Interviews Bernie Mac Foundation CEO, Rhonda McCullough, on Valentine‘s Day Blues Extravaganza Fundraiser has posted the following article on their website:

When comedian, and Chicago native, Bernie Mac died in August of 2008 from the effects of sarcoidosis—an autoimmune disease that causes inflammation in the lymph nodes and the lungs—he had already vowed that his legacy would center around increasing public awareness of the disease and attempting to facilitate the search for a cure. He’d first been diagnosed in 1983, but continued to work steadily for most of the next twenty-five years: he is Number 72 on Comedy Central’s list of the 100 greatest standup comedians of all time; his Fox Network sitcom, “The Bernie Mac Show,” ran from 2001 to 2006 and garnered significant recognition, including a Peabody Award, NAACP Image Award, and two Emmy nominations; his film credits included major roles in such features as How To Be A Player, Life and the 2001 remake of Ocean’s Eleven. But the disease eventually took its toll. In 2006, not long after the t.v. show ended, he and his wife, Rhonda R. McCullough, embarked on a mission to create a not-for-profit entity that would, in the words of the Bernie Mac Foundation’s web site, “Be the ‘Go To’ source and on the patient side to give the patients a community, a meeting place, to learn and discuss the rigors of the disease called Sarcoidosis, and to make the research findings more accessible to those less fortunate.” The foundation was formally established the following year.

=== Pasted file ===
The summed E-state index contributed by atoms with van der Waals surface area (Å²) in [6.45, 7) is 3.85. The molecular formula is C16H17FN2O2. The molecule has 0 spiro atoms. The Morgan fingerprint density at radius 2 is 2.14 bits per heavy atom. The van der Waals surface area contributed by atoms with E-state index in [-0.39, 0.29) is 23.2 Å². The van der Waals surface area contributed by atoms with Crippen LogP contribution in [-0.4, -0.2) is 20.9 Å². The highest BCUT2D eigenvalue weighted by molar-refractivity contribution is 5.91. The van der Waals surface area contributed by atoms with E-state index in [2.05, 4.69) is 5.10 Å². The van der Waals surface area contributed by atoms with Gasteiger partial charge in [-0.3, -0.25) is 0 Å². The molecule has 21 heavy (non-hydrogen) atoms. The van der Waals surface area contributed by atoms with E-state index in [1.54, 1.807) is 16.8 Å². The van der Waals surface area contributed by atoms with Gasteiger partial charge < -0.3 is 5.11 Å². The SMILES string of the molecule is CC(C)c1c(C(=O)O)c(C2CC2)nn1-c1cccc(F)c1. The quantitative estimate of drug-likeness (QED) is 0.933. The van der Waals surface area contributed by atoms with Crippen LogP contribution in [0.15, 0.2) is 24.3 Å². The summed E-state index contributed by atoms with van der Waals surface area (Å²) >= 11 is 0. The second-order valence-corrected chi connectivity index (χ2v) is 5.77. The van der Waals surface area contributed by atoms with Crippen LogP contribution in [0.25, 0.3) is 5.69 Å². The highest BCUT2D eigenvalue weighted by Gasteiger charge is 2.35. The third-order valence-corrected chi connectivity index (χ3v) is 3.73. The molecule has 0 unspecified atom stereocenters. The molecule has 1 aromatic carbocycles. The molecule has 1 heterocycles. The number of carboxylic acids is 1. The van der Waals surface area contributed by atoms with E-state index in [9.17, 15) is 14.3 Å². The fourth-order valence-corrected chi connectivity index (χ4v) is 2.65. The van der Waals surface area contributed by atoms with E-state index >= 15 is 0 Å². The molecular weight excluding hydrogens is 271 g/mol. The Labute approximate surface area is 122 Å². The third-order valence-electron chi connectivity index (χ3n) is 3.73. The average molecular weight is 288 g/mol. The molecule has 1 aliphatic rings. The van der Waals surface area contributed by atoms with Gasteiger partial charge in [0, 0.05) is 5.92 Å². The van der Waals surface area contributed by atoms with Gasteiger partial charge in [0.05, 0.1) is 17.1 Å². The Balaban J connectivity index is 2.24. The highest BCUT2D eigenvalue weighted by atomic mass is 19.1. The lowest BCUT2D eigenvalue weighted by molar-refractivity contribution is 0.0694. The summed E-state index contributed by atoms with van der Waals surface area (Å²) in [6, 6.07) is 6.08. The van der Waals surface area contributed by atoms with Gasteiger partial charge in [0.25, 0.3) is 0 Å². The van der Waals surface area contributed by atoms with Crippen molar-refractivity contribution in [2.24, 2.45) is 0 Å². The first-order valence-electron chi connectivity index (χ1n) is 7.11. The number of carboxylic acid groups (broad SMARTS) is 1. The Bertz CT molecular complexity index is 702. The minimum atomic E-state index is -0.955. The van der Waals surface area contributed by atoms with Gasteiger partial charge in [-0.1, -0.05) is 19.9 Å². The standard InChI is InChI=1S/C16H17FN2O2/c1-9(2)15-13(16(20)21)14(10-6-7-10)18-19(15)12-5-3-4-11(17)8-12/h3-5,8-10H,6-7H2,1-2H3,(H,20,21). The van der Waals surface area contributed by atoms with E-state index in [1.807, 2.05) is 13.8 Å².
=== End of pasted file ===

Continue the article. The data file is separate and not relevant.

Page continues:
On Thursday, February 13, a “Valentine’s Day Blues Extravaganza Fundraiser” starring veteran Bobby Rush along with up-and-coming soul-blues vocalist Theo Huff will be presented at Mr. G’s Supper Club.  Rhonda McCullough, President and CEO of the Foundation, notes that both the Chicago location and the musical genre are especially appropriate to Bernie Mac’s memory.  “He had a great love for Chicago,” she said (the block of W. 69th Street in Englewood, where he grew up, was named “Bernie Mac Street” in his honor in 2012). “Everything that was birthed from here was his favorite.  Bernie loved music from an early age, and it just continued to grow; you could actually say he was a connoisseur of music. He loved, loved, loved Johnny Guitar Watson!  ‘I Want to Ta Ta- Ya You Baby’  [from Watson’s 1976 album Ain’t That A Bitch] was like his signature song. He also loved Buddy Guy, B.B. King, Bobby Blue Bland.”

At least partly for this reason, she concludes, “The Bernie Mac Foundation thought, ‘What better way to raise money for sarcoidosis [and] our mission to help with research and education about this disease?  Who doesn’t love the blues?’”

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